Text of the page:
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Here's a solution that involves a table calculation and changing Tableau's default behavior:
Starting out with your original view, I set Analysis->Aggregate Measures->Off. This turns off mark aggregation so Tableau now displays a mark for every single record and we see two Abc's for Data1/a/b:
Then I created the Rank calculation. This has the formula RANK_UNIQUE(SUM([Number of Records])) and an Advanced... Compute Using on F1, F2, and F3:
That is placed as a discrete (blue pill) to the left and tells Tableau to use an alphanumeric sort.
The reason why we need to do this is that Tableau and Excel are fundamentally different in how they approach data & representing data. Excel approaches data as a set of cells. Rows and columns in Excel are visual distinctions, they have no intrinsic meaning. The layout that we see in Excel is WYSIWYG. In Tableau the default behavior is to aggregate the underlying records (rows) based on the dimensions (columns) in the view. The data set as-is does not have sufficient dimensionality (granularity) to uniquely identify each unique record that you want to display. To use common Tableau terminology this is a a data set that is "too tall" for what you want to do because it doesn't have enough granularity.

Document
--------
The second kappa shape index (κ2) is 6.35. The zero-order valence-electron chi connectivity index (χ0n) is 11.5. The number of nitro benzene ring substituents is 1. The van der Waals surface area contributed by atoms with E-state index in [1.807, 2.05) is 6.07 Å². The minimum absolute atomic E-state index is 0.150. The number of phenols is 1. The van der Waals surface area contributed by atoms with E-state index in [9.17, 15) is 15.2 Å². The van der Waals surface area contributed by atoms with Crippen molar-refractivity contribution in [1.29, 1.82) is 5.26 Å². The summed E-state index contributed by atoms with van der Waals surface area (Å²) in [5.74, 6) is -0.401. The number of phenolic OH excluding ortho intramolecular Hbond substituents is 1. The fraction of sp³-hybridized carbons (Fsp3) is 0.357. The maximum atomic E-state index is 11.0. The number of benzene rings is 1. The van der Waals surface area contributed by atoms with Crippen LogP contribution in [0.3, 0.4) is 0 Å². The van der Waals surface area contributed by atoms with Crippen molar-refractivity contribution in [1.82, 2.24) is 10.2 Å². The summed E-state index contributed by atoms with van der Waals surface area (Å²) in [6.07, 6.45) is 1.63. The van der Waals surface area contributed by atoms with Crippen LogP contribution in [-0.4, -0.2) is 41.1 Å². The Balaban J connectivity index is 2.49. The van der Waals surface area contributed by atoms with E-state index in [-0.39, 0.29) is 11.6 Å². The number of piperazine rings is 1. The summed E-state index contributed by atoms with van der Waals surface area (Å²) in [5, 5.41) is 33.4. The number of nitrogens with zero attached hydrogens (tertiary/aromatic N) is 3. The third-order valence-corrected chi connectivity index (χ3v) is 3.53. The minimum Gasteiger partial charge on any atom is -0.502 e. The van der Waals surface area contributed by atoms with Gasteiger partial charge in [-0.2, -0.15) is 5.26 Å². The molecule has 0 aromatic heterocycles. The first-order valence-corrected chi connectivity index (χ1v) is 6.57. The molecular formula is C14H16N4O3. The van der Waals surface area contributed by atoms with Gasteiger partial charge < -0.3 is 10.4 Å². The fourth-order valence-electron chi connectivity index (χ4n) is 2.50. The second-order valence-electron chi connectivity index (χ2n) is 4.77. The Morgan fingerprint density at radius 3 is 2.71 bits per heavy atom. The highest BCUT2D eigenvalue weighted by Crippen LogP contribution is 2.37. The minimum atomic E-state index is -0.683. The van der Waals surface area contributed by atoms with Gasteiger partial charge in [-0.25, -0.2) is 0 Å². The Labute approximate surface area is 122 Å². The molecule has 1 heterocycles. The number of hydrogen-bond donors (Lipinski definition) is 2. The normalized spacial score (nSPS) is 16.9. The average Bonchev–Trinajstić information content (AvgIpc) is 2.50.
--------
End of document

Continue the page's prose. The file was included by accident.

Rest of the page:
The workaround described here turns Tableau's default aggregation behavior to enable each underlying record to be displayed and then adds the table calculation to iterate over the records to create an index that can generate the desired display. In Excel data sources that I control I avoid this problem by adding =ROW() as a column in the data, in databases I'll use an autogenerated number, GUID, etc. to ensure uniqueness when the data lacks the needed dimensionality. Row Number is a feature request that would help address this sort of problem, please vote it up if that is something that you'd like to see in Tableau.
v9.2 workbook is attached.
Thank you so much! It worked! First, I thought that there is an option to turn off automatic aggregation of data. Which in this case really has. Hahaha! Again, thank you so much! This is an additional knowledge to me .